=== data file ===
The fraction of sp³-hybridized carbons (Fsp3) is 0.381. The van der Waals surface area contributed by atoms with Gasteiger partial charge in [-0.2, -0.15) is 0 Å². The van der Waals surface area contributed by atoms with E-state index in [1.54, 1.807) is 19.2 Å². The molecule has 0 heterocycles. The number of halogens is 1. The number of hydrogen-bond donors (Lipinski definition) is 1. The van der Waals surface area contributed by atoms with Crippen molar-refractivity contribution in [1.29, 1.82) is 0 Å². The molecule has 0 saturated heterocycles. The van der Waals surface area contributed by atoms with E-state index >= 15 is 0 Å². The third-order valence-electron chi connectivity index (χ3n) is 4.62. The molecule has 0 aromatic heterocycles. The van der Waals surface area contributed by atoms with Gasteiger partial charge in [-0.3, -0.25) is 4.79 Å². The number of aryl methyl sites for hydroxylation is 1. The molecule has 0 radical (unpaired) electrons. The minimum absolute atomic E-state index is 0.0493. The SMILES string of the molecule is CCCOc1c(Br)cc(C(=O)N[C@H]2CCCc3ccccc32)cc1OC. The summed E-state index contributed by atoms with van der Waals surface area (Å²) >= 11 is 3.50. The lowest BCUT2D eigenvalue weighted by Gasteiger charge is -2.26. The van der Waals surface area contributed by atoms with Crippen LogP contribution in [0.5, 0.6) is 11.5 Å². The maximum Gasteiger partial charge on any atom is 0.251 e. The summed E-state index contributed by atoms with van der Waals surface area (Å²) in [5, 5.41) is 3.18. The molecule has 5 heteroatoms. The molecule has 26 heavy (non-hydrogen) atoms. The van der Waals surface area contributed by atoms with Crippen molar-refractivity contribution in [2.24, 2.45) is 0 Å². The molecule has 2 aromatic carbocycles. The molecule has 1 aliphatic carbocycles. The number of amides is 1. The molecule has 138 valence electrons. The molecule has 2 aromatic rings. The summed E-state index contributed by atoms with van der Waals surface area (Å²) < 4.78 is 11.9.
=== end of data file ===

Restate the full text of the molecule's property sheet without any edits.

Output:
The fraction of sp³-hybridized carbons (Fsp3) is 0.381. The van der Waals surface area contributed by atoms with Gasteiger partial charge in [-0.2, -0.15) is 0 Å². The van der Waals surface area contributed by atoms with E-state index in [1.54, 1.807) is 19.2 Å². The molecule has 0 heterocycles. The number of halogens is 1. The number of hydrogen-bond donors (Lipinski definition) is 1. The van der Waals surface area contributed by atoms with Crippen molar-refractivity contribution in [1.29, 1.82) is 0 Å². The molecule has 0 saturated heterocycles. The van der Waals surface area contributed by atoms with E-state index >= 15 is 0 Å². The third-order valence-electron chi connectivity index (χ3n) is 4.62. The molecule has 0 aromatic heterocycles. The van der Waals surface area contributed by atoms with Gasteiger partial charge in [-0.3, -0.25) is 4.79 Å². The number of aryl methyl sites for hydroxylation is 1. The molecule has 0 radical (unpaired) electrons. The minimum absolute atomic E-state index is 0.0493. The SMILES string of the molecule is CCCOc1c(Br)cc(C(=O)N[C@H]2CCCc3ccccc32)cc1OC. The summed E-state index contributed by atoms with van der Waals surface area (Å²) >= 11 is 3.50. The lowest BCUT2D eigenvalue weighted by Gasteiger charge is -2.26. The van der Waals surface area contributed by atoms with Crippen LogP contribution in [0.5, 0.6) is 11.5 Å². The maximum Gasteiger partial charge on any atom is 0.251 e. The summed E-state index contributed by atoms with van der Waals surface area (Å²) in [5, 5.41) is 3.18. The molecule has 5 heteroatoms. The molecule has 26 heavy (non-hydrogen) atoms. The van der Waals surface area contributed by atoms with Crippen molar-refractivity contribution in [2.24, 2.45) is 0 Å². The molecule has 2 aromatic carbocycles. The molecule has 1 aliphatic carbocycles. The number of amides is 1. The molecule has 138 valence electrons. The molecule has 2 aromatic rings. The summed E-state index contributed by atoms with van der Waals surface area (Å²) < 4.78 is 11.9.